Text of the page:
17 Oct How to get the most out of your pension strategy
How much thought have you put into planning out your retirement years?
Your employees will automatically be enrolled into a workplace pension scheme. But for directors, partners and sole traders, there’s no mandatory requirement for you to set up your own pension scheme. When it comes to planning your pension, the buck stops with you.
Let’s take a look at some of the main questions you’re likely to have about your retirement planning, with some straightforward answers to get you moving in the right direction.
Why do you need a good personal pension strategy?
In the current economic climate, it’s important to make sure that you have a good pension scheme in place. With a pension behind you, you’ll be able to retire and live out your plans for later life, without having any unnecessary worries about your finances.
So, how should your pension work?
- You’ll make regular monthly contributions into your plan. This money will then be invested over time to (hopefully) create a bigger pot of money for retirement.
- When you reach retirement age, you’ll have a lump sum of money in your pension. It’s your decision what you then do with this money. You can:
- Take all or some of it as cash. The first 25% is tax-free.
- Buy a product that gives you a guaranteed income (sometimes known as an ‘annuity’) for the rest of your life
- Invest the money in a fund to get a regular, adjustable income (sometimes known as ‘flexi-access drawdown’).
Should you choose a workplace pension or a personal pension plan?
If you don’t have any automatic pension provision, you have two main choices:
- Workplace pension – with a workplace pension, you don’t have to worry about choosing the right investment plan or making regular contributions. You just enrol in the company scheme and that side is all taken care of for you.
- Personal pension – with a personal pension plan, you can choose the type of investments that best suit your needs and goals. You also have the option of withdrawing from the scheme at any time without incurring any penalties.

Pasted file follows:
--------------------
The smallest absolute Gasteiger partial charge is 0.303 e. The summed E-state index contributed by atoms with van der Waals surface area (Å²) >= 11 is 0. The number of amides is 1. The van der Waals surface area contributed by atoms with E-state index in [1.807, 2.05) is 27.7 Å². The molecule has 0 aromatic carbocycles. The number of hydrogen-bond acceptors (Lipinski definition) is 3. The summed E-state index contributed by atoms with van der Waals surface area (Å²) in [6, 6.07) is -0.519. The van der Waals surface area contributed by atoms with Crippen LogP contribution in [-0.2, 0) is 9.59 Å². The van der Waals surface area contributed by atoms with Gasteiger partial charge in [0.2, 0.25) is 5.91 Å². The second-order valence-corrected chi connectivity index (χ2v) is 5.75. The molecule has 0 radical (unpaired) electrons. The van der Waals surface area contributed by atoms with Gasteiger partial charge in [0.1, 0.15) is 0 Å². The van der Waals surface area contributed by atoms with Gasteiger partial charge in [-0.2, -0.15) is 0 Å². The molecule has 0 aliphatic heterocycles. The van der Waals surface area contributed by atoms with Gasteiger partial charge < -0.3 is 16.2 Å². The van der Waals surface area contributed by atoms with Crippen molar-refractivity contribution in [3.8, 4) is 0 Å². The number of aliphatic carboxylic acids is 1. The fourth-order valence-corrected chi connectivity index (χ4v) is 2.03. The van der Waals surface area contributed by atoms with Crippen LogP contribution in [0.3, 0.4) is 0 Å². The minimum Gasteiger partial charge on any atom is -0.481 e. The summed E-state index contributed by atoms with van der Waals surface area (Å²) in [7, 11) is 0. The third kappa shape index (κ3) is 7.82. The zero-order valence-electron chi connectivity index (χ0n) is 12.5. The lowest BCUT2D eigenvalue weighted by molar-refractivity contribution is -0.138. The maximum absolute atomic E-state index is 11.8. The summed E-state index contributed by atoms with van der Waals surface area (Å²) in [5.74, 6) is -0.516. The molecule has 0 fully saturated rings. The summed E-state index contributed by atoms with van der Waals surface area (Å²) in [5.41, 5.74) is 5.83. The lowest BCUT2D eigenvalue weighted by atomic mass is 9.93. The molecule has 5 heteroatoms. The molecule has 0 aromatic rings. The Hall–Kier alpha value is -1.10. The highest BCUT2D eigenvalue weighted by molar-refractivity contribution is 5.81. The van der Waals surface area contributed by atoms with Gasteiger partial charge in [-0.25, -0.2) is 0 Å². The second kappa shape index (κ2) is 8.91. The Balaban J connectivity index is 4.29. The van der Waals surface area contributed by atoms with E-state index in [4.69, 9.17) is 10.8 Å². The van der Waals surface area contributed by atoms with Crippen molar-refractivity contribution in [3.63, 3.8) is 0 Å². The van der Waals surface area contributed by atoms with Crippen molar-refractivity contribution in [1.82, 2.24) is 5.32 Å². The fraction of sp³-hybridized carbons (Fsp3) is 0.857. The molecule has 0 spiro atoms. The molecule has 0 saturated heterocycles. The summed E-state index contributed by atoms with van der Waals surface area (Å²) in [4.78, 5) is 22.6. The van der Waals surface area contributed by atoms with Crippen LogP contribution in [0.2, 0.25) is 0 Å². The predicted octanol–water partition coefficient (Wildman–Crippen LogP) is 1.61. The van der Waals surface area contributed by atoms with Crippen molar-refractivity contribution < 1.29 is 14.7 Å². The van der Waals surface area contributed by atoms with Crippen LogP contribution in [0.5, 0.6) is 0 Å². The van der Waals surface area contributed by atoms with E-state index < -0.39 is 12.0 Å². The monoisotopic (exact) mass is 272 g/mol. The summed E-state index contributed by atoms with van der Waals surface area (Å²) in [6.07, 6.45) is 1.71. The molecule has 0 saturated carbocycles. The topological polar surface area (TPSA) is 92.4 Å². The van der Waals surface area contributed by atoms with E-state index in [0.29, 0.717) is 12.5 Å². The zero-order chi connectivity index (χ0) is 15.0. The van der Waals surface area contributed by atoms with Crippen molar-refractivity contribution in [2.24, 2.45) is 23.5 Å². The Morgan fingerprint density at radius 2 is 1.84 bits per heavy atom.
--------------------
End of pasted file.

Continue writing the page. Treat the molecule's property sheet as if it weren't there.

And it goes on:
What should you consider when choosing a pension plan?
Choosing the personal pension scheme route does give you more options. But there are a few key questions you need to think about before making any decisions on a provider.
- How big will your contributions need to be? Your pension pot needs to supply enough money to help you maintain your desired lifestyle in retirement. That means making monthly contributions that are big enough to generate a suitable lump sum – a sum that will then provide you with the income you need for the rest of your life.
- What are the rules about withdrawing your money? Most pension schemes won’t let you draw on your funds until you’ve reached a certain age – usually 55 years old. Make sure you’ve read the small print and know when you can (and can’t) access your money.
- How are your investments managed? Pension providers will usually provide regular updates on your investment performance. But make sure you know how your funds are being managed, and what areas your money is being invested in. You may want to avoid certain investment areas that don’t align with your own personal values.
Could your pension be part of your tax planning?
Putting cash into your pension plan makes good financial sense at any point. But pension contributions are also a useful tool when it comes to your tax planning too.
Any money you pay into your personal pension scheme will be liable for tax relief. Because of this, you get the double whammy of saving for your future, while also cutting your overall tax liability for personal income tax.
Do you need an independent financial adviser?
If you need advice to help you choose the right pension scheme, provider and investments, you should speak to an independent financial adviser (IFA).
An accountant can help with your tax planning questions, but only an IFA or a certified pensions specialist can give you professional advice on your pension choice.
Talk to us about finding the best pensions advice
As your accountant, we can help you look at the tax implications of contributing to a pensions scheme.
We can also introduce you to the best IFAs and pensions advisers, so you have solid independent advice on which to base your decisions.